PARSIPPANY — A bill sponsored by Assemblywoman BettyLou DeCroce and Assemblyman Christopher DePhillips helping make New Jersey one of the most innovative states in the country in science and technology received Assembly approval today. The legislation (A3652) recreates the NJ Commission on Science, Innovation and Technology in the Department of Treasury.
“New Jersey’s highly educated labor force and uniquely advantageous location for international trade has made our state a leader in the pharmaceutical and technology industries,” said DePhillips. “This commission will focus on creating incentives and tax credits to keep the pharma, medical device and biotech industries here in New Jersey—instead of fleeing to competitor states.”
The 17-member commission will promote research and entrepreneurship in science and technology. Members will appoint an Innovation Council to determine how to stimulate technology transfer between public and private research institutions of higher education and industry.
“I am proud to support a bill that will help to incentivize and grow innovation jobs in our state,” said DeCroce (R-Morris). “New Jersey must remain competitive in attracting new biotechnology companies to invest here and, more importantly, stay here. I believe this bill will help facilitate the cooperation amongst those in the public and private sector to ensure our state’s status as a hub for success and show our serious commitment to the life sciences industry.”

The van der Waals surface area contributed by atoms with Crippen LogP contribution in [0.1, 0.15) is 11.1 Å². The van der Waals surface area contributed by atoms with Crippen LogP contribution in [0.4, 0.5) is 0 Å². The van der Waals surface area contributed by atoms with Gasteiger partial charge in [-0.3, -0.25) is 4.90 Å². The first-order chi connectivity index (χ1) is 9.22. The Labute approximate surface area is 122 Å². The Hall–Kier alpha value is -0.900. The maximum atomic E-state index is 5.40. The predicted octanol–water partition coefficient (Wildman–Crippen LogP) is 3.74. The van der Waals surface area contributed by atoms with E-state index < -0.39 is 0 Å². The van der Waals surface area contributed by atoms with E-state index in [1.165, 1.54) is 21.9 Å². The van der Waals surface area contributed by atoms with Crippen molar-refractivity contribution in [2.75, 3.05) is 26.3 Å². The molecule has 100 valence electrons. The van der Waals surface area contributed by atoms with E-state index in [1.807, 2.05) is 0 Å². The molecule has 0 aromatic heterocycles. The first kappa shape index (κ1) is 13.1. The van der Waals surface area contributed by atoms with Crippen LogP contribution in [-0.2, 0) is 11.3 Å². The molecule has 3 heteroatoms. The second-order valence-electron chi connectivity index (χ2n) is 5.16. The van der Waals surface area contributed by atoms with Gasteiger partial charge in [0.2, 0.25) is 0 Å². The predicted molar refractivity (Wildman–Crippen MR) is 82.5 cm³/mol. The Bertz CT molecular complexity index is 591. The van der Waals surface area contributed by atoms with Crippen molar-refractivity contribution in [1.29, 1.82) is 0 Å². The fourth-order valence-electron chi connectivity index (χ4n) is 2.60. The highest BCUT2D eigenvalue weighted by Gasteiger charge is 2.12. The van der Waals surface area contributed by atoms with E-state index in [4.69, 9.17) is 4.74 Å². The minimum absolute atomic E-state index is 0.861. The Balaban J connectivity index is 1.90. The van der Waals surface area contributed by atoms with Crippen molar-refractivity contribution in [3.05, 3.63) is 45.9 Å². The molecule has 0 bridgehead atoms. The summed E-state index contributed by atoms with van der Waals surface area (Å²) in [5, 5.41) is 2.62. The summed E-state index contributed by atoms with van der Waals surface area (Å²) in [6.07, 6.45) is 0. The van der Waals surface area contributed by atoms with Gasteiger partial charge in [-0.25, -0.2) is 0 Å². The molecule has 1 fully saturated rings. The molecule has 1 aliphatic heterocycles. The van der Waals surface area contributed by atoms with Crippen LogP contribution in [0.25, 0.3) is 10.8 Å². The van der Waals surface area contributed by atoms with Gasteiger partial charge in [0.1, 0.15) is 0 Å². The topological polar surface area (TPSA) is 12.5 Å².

The U.S. will spend an estimated $553 billion on research and development in 2018, more than any other country in the world and over a quarter of the global total. New Jersey is ranked as the eleventh most innovative state in the nation, according to a recent study by WalletHub. Neighboring states Delaware ranked ninth; Connecticut, thirteenth; New York, twenty-second, and Pennsylvania, twenty-sixth.
DePhillips noted that Massachusetts and California have similar state-level councils that help foster and attract science, innovation and technology related businesses. Both states consistently lead the country in those respective fields – Kendall Square in Cambridge, Mass., and Silicon Valley in Santa Clara County, Calif.
The bill is supported by BioNJ and the state’s life sciences industry.